want to emphasize our
    CVA-CASP affiliate ob-         responses into considera-      join us at Yosemite Falls      contact me!
    jective on increasing our      tion for training topics.      Café on Thursday Novem-
    membership. We have al-        Thank you for attending        ber 12, 2009 from 4:30-
    ready doubled from last        the preschool assessment       6:30. Thank you again and
                                   training presented by the      hope to see you soon☺                (559) 273-7747
    year, but we still have
    much more room to grow.        Fresno County Preschool
    We need your help in           Team a couple weeks ago.       Sincerely,
    spreading the message. We      They did a wonderful job!      Jessica Yergat
    want to continue support-      Remember, School Psy-          CVA-CASP President

                CVA-CASP Members Needs Survey—Fall 2009                                                 CASP WINTER
.                                                                                                            FRESNO
                                                                                                            ROP Office
                                                                                                       A Growing Role for
                                                                                                         Tools into Your
                                                                                                       Educational Battery
                                                                                                       Nathan Price, Ph.D.
                                                                                                        and Patrick Moran,
                                                                                                        Friday, December
                                                                                                       9 a.m. – 3 p.m. • $40
    An online survey of CVA-        Also of importance to
                                                                    in their school. The up-            NEW/current_event.asp
    CASP members this fall          members were imple-
                                                                    coming winter conference
    on training needs indicated     menting RTI and neuro-
                                                                    workshop sponsored by
    several areas of high inter-    psychological evalua-
                                                                    CASP will feature neuro-
    est: the brief therapy          tions. Deeds Gill of
                                                                    psychology for school psy-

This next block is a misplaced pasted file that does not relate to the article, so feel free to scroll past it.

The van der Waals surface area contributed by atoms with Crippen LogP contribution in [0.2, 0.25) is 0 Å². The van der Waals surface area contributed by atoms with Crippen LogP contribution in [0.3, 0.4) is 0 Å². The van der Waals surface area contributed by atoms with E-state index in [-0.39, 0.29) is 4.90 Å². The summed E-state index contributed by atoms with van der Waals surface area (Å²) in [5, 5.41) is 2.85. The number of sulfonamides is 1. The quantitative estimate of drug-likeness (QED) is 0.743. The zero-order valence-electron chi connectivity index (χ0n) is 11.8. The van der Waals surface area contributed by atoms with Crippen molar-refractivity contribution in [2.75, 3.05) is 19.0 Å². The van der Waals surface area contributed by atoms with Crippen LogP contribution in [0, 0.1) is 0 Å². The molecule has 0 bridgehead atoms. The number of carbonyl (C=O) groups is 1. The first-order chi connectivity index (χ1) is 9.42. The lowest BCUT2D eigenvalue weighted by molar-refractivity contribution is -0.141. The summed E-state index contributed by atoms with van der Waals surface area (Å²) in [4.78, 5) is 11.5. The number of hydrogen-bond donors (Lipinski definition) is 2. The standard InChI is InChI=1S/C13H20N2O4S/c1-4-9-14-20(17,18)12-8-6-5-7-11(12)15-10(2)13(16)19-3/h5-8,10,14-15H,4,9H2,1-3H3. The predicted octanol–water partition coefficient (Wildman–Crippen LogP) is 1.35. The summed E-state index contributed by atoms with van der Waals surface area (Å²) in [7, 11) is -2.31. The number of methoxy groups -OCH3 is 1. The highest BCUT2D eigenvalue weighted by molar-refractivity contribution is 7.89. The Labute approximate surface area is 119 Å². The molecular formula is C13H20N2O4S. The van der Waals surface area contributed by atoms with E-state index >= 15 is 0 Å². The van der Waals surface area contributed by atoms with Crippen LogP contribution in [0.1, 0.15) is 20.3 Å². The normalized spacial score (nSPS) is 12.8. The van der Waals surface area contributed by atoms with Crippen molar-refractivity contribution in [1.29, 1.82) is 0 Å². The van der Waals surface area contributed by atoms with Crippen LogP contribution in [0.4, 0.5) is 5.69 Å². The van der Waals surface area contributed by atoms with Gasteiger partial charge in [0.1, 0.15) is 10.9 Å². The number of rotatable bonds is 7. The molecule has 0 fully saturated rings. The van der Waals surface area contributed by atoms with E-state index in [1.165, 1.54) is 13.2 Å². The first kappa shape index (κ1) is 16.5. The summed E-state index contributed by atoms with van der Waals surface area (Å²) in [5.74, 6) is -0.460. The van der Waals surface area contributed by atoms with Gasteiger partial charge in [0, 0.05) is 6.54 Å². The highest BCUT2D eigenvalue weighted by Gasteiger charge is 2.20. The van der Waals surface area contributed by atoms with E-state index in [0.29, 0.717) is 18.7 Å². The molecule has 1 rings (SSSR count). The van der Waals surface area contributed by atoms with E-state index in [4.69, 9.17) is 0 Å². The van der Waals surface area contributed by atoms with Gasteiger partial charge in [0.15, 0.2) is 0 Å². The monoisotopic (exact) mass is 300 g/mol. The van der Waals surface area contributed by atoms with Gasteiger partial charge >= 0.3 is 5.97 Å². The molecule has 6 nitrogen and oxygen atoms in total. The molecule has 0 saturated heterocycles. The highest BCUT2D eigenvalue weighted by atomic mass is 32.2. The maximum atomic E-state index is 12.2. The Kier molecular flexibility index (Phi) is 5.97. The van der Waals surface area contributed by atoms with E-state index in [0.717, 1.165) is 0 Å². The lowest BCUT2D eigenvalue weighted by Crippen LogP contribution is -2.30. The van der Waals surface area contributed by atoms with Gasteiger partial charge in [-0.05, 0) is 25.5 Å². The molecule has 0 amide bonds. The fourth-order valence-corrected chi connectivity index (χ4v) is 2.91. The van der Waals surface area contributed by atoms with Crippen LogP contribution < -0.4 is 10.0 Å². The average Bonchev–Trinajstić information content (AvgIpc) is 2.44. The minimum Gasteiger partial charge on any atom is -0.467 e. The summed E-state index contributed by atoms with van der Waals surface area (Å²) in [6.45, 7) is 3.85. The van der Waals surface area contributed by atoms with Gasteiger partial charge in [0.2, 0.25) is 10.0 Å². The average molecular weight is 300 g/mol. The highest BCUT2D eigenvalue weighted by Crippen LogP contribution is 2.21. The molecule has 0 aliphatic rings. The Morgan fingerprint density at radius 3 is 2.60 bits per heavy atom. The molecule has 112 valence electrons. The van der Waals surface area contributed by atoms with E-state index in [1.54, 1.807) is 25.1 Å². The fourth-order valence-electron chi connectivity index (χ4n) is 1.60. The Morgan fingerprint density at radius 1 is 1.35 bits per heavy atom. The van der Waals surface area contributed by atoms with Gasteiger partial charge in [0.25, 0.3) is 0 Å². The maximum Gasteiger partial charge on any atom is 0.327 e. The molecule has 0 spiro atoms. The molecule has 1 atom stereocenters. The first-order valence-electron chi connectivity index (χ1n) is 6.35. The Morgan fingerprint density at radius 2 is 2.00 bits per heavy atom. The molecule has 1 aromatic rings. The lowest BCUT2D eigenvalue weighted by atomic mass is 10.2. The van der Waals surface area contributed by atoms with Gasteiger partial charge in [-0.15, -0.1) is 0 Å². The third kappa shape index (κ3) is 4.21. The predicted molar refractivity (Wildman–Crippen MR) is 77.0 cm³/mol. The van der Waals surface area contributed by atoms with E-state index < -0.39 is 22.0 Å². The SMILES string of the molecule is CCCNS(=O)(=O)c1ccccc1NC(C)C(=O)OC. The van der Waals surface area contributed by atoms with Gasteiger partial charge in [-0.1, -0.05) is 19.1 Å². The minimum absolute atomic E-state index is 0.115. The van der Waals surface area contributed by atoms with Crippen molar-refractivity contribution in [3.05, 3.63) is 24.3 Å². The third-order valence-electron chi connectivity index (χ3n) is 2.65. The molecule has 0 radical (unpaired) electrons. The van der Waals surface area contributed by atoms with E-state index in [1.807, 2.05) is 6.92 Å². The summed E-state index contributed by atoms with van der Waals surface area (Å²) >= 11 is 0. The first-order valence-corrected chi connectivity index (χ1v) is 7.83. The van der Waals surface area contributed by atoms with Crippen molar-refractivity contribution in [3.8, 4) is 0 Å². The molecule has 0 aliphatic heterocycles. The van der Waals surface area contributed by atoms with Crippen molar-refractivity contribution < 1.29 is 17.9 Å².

model of counseling, de-        FUSD conducted a very           chologists. The workshop
    veloping academic inter-        successful workshop on          will be held December 4th,
    vention, crisis interven-       October 26th for teams in       8:30AM to 12:30PM at the
    tion, and emotional/            the local area on getting a     Fresno ROP office.
    behavioral diagnoses.           Response to Intervention
Page 3                                                                                        CVA-CASP— Nov. 2009

                    Back to School Social
The CVA-CASP organization and board members were                CVA-CASP board members were very happy with
pleased to hold their annual Start of the Year Social on        the outcome of the social. It was one of the largest
Thursday, September 10th. The event was held at the Yo-         turnouts to date which brings excitement to the or-
semite Falls Café. The social was a wonderful opportunity       ganization for the events to come in the following
for the CVA-CASP organization to bring together graduate        year. Events like the Start of the Year Social help
students from all different levels and universities, school     our organization grow and become stronger as an
psychologist both new and seasoned, and other education         affiliate representing the Central Valley.
professionals working in our local school districts. Atten-
dees were able to enjoy appetizers and drinks as they social-   Don’t miss our next social celebrating National
ized among their colleagues and caught up on what they did      School Psychologist Awareness Week 2009 on
over the summer. Many had the opportunity to discuss how        Thursday, November 12th from 4:30pm to 6:00pm at
their school year started and much excitement was present as    the Yosemite Falls Café, 5123 N Blackstone. We
people shared their plans for the upcoming school year. The     hope to see you there.


                                          Looking for New Opportunities and Training?

                           FOOTSTEPS of Saint Agnes                        have experienced the death of
                           expansion program of Saint Agnes                a loved one. Parent support